Kinski, Master Musicians of Bukkake
(Neumos) See preview.
Half Acre Day; Yes Oh Yes; Oh Captain, My Captain; Exohxo
(Comet) I dub tonight's show the shOH!case. Get it? Instead of showcase? Because most of the bands have "oh" in their name, you see—Yes OH Yes; OH Captain, My Captain; ExOHxo... see it now? Hahaha! Tonight's shOH!case is also a debut for brand-new local outfit Exohxo (pronounced ex-oh-ex-oh), which is a new side project put together by Danny Oleson and Jasen Samford of Speaker Speaker. Their songs are warm pop symphonies with strings, piano, and bright harmonies. Sometimes they're tender ("An Honest Living"), sometimes they're bright and invigorating ("Crushed Ice"), and I can't wait to hear how all the pieces translate live. MEGAN SELING
Mad Professor, DJ Collage, DJ Element
(Nectar) Yes, Mad Professor has produced many great dub albums, but it is his total reworking (or versioning) of Massive Attack's second album, Protection, into No Protection, to which I repeatedly return. Released in 1996, Mad Professor's version turned out to be far better than the original—the ideal condition of dub. Indeed, it salvaged Massive Attack's Protection, which was vapid and dry, like a plain painting of a plain beauty. In No Protection, Mad Professor exploded this ordinary beauty into a vast world whose seas shimmered and whose skies were agitated, brightened, and amazed by falling stars and rising fireworks. The secret ambition of all versioning is the destruction and reconstruction of the original into something new and improved. Mad Professor is a master at this alchemy. CHARLES MUDEDE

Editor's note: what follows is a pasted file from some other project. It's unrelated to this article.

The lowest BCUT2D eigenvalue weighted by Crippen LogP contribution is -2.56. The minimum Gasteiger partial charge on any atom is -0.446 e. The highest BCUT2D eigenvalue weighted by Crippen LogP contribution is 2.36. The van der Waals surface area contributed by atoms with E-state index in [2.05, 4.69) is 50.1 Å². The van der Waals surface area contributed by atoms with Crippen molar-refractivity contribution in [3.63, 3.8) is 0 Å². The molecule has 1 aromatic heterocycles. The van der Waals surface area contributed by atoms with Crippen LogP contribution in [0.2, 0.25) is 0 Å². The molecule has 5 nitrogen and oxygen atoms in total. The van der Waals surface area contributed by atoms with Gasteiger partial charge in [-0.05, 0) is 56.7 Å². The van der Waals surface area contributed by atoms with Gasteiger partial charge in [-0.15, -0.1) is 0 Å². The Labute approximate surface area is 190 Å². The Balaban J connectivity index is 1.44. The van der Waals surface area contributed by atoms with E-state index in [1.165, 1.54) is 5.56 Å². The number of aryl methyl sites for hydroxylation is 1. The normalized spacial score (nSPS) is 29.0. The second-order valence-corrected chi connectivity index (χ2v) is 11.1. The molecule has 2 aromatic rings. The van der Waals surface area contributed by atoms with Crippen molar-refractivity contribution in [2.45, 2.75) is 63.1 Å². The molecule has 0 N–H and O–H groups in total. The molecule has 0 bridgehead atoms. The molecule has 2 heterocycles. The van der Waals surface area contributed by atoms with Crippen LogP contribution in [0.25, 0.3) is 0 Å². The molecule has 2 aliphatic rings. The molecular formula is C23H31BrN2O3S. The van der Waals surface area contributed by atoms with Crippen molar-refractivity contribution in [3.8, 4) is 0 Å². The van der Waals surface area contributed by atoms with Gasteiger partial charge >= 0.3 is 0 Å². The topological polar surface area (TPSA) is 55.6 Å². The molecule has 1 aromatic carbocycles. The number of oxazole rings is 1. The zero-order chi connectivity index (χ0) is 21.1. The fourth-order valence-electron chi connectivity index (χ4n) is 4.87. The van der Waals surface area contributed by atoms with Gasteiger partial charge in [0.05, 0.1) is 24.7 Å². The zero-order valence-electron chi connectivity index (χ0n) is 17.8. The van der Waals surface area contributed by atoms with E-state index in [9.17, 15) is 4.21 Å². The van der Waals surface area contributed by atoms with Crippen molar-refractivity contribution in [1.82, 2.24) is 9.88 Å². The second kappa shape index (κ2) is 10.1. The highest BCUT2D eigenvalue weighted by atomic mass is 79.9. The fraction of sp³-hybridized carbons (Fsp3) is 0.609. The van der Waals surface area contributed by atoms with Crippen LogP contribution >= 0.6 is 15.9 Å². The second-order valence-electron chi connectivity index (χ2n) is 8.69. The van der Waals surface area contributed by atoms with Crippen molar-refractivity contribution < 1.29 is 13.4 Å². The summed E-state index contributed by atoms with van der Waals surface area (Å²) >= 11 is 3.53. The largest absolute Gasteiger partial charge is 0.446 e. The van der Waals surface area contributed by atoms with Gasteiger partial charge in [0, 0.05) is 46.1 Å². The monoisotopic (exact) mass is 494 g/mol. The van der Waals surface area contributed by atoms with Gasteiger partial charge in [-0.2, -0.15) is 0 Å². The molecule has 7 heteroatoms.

Sweeter Than the Day
(Tula's) Eminent Seattle keyboardist Wayne Horvitz has his avantish and funky proclivities, sure, but he sometimes sets those aside for some old-school, swinging acoustic jazz and pensive, gorgeous ballads. His outlet for that reverent activity is the supremely accomplished Sweeter Than the Day ensemble, which spawned from the groove-oriented minds of Horvitz's Zony Mash outfit and includes guitarist Tim Young, bassist Keith Lowe, and drummer Eric Eagle. In 2004 in these pages, I wrote that "hushed sublimity is the order of this quartet's sweet day," and it would be safe to say that time likely has only ripened that quality. DAVE SEGAL
(Tractor) The strangest thing about my last trip to New York was not seeing Kevin Barnes on a horse or seeing M.I.A. performing while rocking a big pregnancy bump. No, it was seeing the Apple War on the airline's complimentary music-video service, wedged right in between, like, Adele and Ashanti or some such. (A while back, the Apple War won this weird honor in some kind of battle of the bands.) But while the placement was odd, it wasn't entirely inappropriate. The Apple War have a polished, aimed-high sound that actually lends itself well to this particular airline's vision of cool jet-setting. Their promising if not entirely even debut, Alarm Bell City, ranges from the nightclubbing strut of "Psycho Stepper" to wide-screen mope-rock ballads like "Old Thunder" or "Steer It Through" to the extended instrumental groove of "Everybody's Sayin'." ERIC GRANDY